- There is no way to manually unlock a traffic lock. If it is locked at rank 4, then even a senior editor may not grant editing rights to editors who are rank 1, 2, or 3.
- It is possible for a higher-ranked editor to remove a manual lock, or to reduce its rank. However, that is only effective when the automatic traffic lock is at or below the newly-lowered manual rank, or if the traffic lock is later reduced due to reduced traffic volume.
- In a new development, the city is laying out new streets. A driver "paves" a new road, Lockrank Street. Initially, there is very little traffic, so there is no traffic lock. It has never been manually locked. So, by default the traffic lock is 1, and by default the manual lock is 1. The combined lock is 1, so anyone can edit it,
- Lockrank Street gets vandalized a number of times by brand new users (rank 1), so the Area Manager applies a rank 2 lock to it. There is still no traffic lock (i.e., traffic lock is 1). It is now effectively locked to the manual lock, rank 2. New editors (rank 1) can't edit it, and can't edit the junctions at either end of it. Editors ranked 2-6 can edit it and its junctions.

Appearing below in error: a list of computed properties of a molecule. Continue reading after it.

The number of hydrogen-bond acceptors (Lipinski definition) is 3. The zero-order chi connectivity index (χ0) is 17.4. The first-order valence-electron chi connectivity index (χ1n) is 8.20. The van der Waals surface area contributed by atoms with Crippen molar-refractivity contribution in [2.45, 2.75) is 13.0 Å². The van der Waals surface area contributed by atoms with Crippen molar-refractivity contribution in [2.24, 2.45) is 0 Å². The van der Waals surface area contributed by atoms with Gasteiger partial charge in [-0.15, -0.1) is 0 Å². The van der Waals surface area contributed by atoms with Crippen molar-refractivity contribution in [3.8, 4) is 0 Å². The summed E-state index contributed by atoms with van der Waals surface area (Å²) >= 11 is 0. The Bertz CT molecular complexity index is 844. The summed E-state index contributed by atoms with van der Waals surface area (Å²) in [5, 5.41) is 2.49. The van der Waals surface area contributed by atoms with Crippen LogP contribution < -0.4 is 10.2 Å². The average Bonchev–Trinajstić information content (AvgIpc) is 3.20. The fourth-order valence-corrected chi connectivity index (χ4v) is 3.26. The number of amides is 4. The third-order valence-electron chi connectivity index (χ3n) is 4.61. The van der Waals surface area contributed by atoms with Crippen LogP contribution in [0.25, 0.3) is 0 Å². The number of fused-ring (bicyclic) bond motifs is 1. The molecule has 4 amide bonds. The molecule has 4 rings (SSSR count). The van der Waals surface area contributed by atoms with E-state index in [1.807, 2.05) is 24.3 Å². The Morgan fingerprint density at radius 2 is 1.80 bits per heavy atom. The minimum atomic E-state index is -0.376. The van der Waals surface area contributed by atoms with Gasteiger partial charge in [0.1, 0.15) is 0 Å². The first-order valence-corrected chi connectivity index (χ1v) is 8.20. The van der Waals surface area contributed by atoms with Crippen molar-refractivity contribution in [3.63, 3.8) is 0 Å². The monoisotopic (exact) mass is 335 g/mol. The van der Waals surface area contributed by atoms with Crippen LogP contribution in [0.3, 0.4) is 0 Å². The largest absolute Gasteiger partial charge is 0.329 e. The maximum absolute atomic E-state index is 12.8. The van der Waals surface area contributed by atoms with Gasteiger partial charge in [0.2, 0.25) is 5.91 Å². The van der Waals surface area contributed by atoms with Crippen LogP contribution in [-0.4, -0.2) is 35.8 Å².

- A new editor notices that the road name has changed to Newlock Road. She tries to edit it, but discovers that is is locked at rank 2, while she is rank 1. She goes to the unlock request forum, and requests the change. The Area Manager reduces the manual lock rank to 1. Since there is still no traffic lock, the lock is effectively removed. The new editor makes the change. The Area Manager changes the manual lock back to rank 2 to continue protecting from vandalism.
- A new cross street, Junction Lane, is added to the street grid, and another driver paves it. He is a rank 2 editor. He goes into the editor to name it and connect it to Newlock Road. He is able to, because he is a rank 2 editor.
- Drivers find Newlock Road is a good way to get across the city, so it starts receiving a lot of traffic.
Waze applies a traffic lock of 3. Even though the manual lock is 2, the traffic lock is higher in this case, and the road is effectively locked to the traffic lock. It can now be edited only by rank 3 editors and above.